Ah, and cost. I think this is definitely the biggest set back. To make this work as a legit source of energy you need to cover a lot of road, and the panels are expensive, you also have to dig the shoulders to hold all the wires ect, if you're going to replace existing road then you need to rip up the old one. Sure, it's creating jobs and the road will 'pay for it's self' but this is going to take so much money, take so long to implement, and then take a long time until we see the benefit. So why do it when there are better options? Well, yeah, Tron roads... Who doesn't want that.
    Given the amount of energy they have estimated this could produce I don't think it would take that long for it to pay up for it self. Imagine how much money could be saved if this would replace nuclear powerplants. This could also make electric cars a viable option for long distance travel.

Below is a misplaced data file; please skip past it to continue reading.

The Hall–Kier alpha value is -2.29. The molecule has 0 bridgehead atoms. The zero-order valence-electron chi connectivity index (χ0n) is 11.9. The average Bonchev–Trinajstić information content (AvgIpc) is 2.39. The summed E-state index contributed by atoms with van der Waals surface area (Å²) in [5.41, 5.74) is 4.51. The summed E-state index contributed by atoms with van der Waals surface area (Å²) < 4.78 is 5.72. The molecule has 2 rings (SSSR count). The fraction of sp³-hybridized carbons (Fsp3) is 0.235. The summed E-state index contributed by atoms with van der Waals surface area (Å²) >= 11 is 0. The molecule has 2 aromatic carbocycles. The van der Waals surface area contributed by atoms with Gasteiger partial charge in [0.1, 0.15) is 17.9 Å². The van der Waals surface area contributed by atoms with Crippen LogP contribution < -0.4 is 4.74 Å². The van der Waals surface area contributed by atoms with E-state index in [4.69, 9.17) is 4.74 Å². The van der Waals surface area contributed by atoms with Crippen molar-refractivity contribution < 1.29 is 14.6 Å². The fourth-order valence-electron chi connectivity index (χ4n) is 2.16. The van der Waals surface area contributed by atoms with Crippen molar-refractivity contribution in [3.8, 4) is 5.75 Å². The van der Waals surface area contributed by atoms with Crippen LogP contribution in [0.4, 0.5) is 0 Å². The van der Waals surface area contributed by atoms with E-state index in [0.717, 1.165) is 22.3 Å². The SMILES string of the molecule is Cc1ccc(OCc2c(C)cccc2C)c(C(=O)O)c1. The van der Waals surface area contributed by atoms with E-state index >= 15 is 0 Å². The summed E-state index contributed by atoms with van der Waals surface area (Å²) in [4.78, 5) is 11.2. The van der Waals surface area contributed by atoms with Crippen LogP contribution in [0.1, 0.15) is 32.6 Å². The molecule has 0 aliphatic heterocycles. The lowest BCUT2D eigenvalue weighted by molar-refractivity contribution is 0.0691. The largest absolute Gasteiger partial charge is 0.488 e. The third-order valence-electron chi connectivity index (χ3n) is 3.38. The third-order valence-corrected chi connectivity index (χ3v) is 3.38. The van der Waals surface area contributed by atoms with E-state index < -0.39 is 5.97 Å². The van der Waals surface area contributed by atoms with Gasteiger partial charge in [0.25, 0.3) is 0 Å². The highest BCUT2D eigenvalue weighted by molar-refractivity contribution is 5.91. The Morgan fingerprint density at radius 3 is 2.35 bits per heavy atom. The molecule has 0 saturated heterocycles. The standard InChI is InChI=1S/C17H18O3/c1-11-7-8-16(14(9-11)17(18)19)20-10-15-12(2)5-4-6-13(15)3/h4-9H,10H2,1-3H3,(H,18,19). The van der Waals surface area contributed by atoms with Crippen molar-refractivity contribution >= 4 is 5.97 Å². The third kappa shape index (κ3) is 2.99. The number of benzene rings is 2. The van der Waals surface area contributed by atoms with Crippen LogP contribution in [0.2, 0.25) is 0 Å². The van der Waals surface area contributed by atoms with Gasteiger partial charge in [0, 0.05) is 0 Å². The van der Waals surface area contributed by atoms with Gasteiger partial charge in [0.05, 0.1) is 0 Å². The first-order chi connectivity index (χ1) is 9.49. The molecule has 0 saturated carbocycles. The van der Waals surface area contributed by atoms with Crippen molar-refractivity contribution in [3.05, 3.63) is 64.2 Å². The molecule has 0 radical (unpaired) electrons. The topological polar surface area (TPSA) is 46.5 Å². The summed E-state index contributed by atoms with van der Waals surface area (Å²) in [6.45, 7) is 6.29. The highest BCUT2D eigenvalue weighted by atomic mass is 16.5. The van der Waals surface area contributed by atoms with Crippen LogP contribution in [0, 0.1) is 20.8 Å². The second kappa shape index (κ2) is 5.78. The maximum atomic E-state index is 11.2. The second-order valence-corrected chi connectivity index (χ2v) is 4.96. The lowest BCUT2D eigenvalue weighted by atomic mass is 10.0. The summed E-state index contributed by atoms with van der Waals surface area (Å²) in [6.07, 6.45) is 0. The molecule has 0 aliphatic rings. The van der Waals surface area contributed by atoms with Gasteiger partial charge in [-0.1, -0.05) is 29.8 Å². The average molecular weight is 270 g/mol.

Quote Originally Posted by Youwishjellyfish View Post
    I think it's a cool idea, but why roads? They do come with a lot of extra stuff, which is really cool, but I think the main issue is producing clean renewable energy and solar roadways doesn't solve that problem anytime soon. I want to see it happen, and I think development should continue so we can get cheaper more efficient panels and have them installed in developing areas that don't have preexisting roads. Then maybe in 50 yrs time the idea might have snowballed enough to make this work.
    Actually I believe it would be more effective to make this start on the private level. people replace their asphalt parking lots with these panels. I think roads are a pretty great place to put this because they are just sitting around taking up space and money to renovate them.

    Quote Originally Posted by Youwishjellyfish View Post